December 13, 2016
On November 21, 2016, the EEOC issued a new Enforcement Guidance covering national origin discrimination. The last time the EEOC issued something on national origin discrimination was in 2002, and this guidance includes some important issues and significant legal developments that have occurred since then. Employers would be well advised to pay close attention to such guidance, since the EEOC carefully considers not only its own policies but also court decisions in various areas of discrimination law.
The EEOC indicates that discrimination occurs when an individual is treated differently because they are from a particular country, or because they have the physical, cultural or linguistic characteristics of a particular national origin group. What this means is that if an employer engages in practices that discriminate against someone because the employer or its supervisors believe or perceive that the individual has a particular disfavored ethnicity or national origin, that can constitute national origin discrimination even if the individual is not of that heritage (i.e., discriminating against someone because they “look” or “sound” like they are Mexican, Iraqi, or Russian). This includes discrimination based on the “perception” of one’s national origin or ethnicity, based on their association with those who are of a particular national origin (i.e., married to someone of a disfavored ethnicity), or their citizenship status. In addition, the Guidance makes it clear that employers cannot rely upon customer preference as a justification for discrimination.
The EEOC takes issue with an employer who treats individuals differently because of their accent. In order to use something like accent as a reason for employment decisions, the employer must be able to document that the accent “interferes materially with job performance.” The employer must provide evidence that effective spoken communication in English is required in the particular job duties, and the accent materially interferes with the ability to communicate.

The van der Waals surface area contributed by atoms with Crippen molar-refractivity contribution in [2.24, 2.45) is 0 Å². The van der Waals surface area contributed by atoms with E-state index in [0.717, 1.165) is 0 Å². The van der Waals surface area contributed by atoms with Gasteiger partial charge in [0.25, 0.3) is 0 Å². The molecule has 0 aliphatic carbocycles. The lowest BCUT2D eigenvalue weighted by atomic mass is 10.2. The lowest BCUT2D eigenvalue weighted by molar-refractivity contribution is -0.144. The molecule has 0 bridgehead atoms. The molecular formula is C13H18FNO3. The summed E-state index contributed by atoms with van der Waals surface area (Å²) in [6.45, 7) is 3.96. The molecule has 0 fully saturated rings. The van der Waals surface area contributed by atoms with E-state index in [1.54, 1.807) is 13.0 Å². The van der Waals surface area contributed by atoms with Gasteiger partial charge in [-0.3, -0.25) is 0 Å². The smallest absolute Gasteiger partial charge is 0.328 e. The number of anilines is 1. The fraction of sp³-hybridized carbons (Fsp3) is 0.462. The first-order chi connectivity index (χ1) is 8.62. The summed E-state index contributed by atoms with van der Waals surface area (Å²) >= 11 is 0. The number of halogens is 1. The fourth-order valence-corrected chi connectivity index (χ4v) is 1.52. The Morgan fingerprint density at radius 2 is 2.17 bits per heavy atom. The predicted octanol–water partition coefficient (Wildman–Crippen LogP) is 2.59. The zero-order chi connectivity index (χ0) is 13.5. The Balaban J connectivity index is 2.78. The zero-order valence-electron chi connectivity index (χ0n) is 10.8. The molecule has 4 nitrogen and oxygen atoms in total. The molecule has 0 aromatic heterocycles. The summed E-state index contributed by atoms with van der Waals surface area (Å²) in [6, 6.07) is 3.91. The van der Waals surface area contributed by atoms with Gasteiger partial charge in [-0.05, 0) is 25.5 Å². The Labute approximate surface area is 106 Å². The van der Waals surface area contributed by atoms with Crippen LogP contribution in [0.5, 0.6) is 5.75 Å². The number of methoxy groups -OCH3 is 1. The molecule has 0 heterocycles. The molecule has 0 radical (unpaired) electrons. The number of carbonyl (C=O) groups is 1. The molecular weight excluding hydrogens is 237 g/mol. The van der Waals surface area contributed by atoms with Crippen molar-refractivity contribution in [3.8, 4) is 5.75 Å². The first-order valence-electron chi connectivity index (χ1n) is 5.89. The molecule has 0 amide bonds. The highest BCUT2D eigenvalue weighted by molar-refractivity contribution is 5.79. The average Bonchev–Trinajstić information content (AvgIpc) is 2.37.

The EEOC cautions employers about language policies that might have the effect of discriminating against national origin groups. Language requirements must be required for the effective performance of the position. The level of fluency required must be assessed per job on a case by case basis, since necessity depends upon the job duties. English only rules must be justified as necessary and consistent with business necessity. A rule requiring English to be spoken at all times will be presumed to violate Title VII.
While employers are required to assure that individuals are legally authorized to work in the United States, they cannot apply different standards to individuals from particular national origins.
Employers are prohibited from segregating certain jobs for workers of a particular national origin. For example, employers cannot establish rules that only Mexican born workers can work in field picking jobs.
The EEOC shows a particular concern for the mistreatment of employees who may also be victims of human trafficking, and will easily find a hostile work environment in such situations.
INSIGHTS FOR EMPLOYERS FROM THE EEOC
- Use a variety of recruiting methods to attract a diverse pool of applicants (word of mouth is disfavored as likely to result in hiring those within specific pools of people)
- Explicitly identify as an equal opportunity employer
- Clearly define criteria for employment decisions
- Develop objective, job-related criteria for identifying unsatisfactory performance that could lead to discipline or discharge
- Carefully record the business reasons for particular policies that might impact national origin (like language, communication, practices, dress codes, etc.) to assure they are job related and consistent with business necessity
- Clearly communicate that national origin discrimination will not be tolerated and those who violate this rule will be disciplined
- Ensure policies are effectively communicated to all employees despite potential language barriers.
Please contact a Gjording Fouser lawyer at 208.336.9777 if you would like any additional information about this topic or any other employment issues facing your company.